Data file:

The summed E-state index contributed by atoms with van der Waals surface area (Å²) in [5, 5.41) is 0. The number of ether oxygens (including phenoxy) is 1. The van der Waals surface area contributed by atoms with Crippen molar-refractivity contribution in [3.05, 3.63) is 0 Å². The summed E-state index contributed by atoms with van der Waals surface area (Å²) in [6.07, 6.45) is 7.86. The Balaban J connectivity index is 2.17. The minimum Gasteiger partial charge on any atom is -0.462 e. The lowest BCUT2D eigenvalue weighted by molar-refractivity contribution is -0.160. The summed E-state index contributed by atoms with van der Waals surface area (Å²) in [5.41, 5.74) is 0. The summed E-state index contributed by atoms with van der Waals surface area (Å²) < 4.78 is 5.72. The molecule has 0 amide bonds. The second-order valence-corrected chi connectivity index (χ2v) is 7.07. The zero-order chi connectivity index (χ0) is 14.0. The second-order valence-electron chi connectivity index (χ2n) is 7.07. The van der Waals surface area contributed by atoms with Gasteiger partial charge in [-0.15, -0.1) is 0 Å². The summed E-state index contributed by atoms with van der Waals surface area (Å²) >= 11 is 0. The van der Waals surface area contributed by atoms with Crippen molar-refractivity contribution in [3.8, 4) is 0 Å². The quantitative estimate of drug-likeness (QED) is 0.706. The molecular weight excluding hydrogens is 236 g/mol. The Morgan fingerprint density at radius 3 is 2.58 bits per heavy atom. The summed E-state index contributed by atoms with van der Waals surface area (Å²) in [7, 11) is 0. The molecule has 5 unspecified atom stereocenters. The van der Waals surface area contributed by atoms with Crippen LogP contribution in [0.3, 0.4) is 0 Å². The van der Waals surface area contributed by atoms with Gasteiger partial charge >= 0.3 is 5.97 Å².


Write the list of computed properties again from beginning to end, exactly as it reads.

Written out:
The summed E-state index contributed by atoms with van der Waals surface area (Å²) in [5, 5.41) is 0. The number of ether oxygens (including phenoxy) is 1. The van der Waals surface area contributed by atoms with Crippen molar-refractivity contribution in [3.05, 3.63) is 0 Å². The summed E-state index contributed by atoms with van der Waals surface area (Å²) in [6.07, 6.45) is 7.86. The Balaban J connectivity index is 2.17. The minimum Gasteiger partial charge on any atom is -0.462 e. The lowest BCUT2D eigenvalue weighted by molar-refractivity contribution is -0.160. The summed E-state index contributed by atoms with van der Waals surface area (Å²) in [5.41, 5.74) is 0. The summed E-state index contributed by atoms with van der Waals surface area (Å²) < 4.78 is 5.72. The molecule has 0 amide bonds. The second-order valence-corrected chi connectivity index (χ2v) is 7.07. The zero-order chi connectivity index (χ0) is 14.0. The second-order valence-electron chi connectivity index (χ2n) is 7.07. The van der Waals surface area contributed by atoms with Gasteiger partial charge in [-0.15, -0.1) is 0 Å². The summed E-state index contributed by atoms with van der Waals surface area (Å²) >= 11 is 0. The van der Waals surface area contributed by atoms with Crippen molar-refractivity contribution in [3.8, 4) is 0 Å². The quantitative estimate of drug-likeness (QED) is 0.706. The molecular weight excluding hydrogens is 236 g/mol. The Morgan fingerprint density at radius 3 is 2.58 bits per heavy atom. The summed E-state index contributed by atoms with van der Waals surface area (Å²) in [7, 11) is 0. The molecule has 5 unspecified atom stereocenters. The van der Waals surface area contributed by atoms with Crippen LogP contribution in [0.3, 0.4) is 0 Å². The van der Waals surface area contributed by atoms with Gasteiger partial charge >= 0.3 is 5.97 Å².